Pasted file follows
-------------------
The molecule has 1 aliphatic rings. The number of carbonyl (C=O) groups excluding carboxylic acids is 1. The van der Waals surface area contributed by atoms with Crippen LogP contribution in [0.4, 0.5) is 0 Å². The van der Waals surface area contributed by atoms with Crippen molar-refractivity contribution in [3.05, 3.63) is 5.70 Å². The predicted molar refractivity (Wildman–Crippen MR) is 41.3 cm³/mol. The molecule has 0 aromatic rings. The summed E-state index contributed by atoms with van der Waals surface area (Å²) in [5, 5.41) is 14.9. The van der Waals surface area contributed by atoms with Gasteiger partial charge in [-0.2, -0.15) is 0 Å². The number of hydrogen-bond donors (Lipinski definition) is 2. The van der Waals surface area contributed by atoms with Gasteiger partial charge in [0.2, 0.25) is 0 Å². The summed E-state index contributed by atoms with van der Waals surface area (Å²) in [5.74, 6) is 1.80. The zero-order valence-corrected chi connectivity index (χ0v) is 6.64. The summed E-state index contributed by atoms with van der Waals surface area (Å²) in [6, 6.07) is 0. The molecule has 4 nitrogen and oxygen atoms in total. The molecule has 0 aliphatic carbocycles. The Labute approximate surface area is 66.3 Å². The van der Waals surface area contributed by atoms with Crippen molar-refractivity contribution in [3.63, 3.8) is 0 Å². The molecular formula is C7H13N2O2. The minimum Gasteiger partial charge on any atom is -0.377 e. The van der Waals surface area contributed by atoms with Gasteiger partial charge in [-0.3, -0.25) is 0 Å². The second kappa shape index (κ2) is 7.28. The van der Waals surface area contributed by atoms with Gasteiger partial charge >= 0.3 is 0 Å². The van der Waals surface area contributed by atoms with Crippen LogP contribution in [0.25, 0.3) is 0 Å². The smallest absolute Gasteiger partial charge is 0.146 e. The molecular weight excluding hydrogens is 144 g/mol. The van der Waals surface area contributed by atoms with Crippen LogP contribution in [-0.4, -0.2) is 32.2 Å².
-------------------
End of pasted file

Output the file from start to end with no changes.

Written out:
The molecule has 1 aliphatic rings. The number of carbonyl (C=O) groups excluding carboxylic acids is 1. The van der Waals surface area contributed by atoms with Crippen LogP contribution in [0.4, 0.5) is 0 Å². The van der Waals surface area contributed by atoms with Crippen molar-refractivity contribution in [3.05, 3.63) is 5.70 Å². The predicted molar refractivity (Wildman–Crippen MR) is 41.3 cm³/mol. The molecule has 0 aromatic rings. The summed E-state index contributed by atoms with van der Waals surface area (Å²) in [5, 5.41) is 14.9. The van der Waals surface area contributed by atoms with Gasteiger partial charge in [-0.2, -0.15) is 0 Å². The number of hydrogen-bond donors (Lipinski definition) is 2. The van der Waals surface area contributed by atoms with Gasteiger partial charge in [0.2, 0.25) is 0 Å². The summed E-state index contributed by atoms with van der Waals surface area (Å²) in [5.74, 6) is 1.80. The zero-order valence-corrected chi connectivity index (χ0v) is 6.64. The summed E-state index contributed by atoms with van der Waals surface area (Å²) in [6, 6.07) is 0. The molecule has 4 nitrogen and oxygen atoms in total. The molecule has 0 aliphatic carbocycles. The Labute approximate surface area is 66.3 Å². The van der Waals surface area contributed by atoms with Crippen molar-refractivity contribution in [3.63, 3.8) is 0 Å². The molecular formula is C7H13N2O2. The minimum Gasteiger partial charge on any atom is -0.377 e. The van der Waals surface area contributed by atoms with Gasteiger partial charge in [-0.3, -0.25) is 0 Å². The second kappa shape index (κ2) is 7.28. The van der Waals surface area contributed by atoms with Gasteiger partial charge >= 0.3 is 0 Å². The van der Waals surface area contributed by atoms with Crippen LogP contribution in [0.25, 0.3) is 0 Å². The smallest absolute Gasteiger partial charge is 0.146 e. The molecular weight excluding hydrogens is 144 g/mol. The van der Waals surface area contributed by atoms with Crippen LogP contribution in [-0.4, -0.2) is 32.2 Å².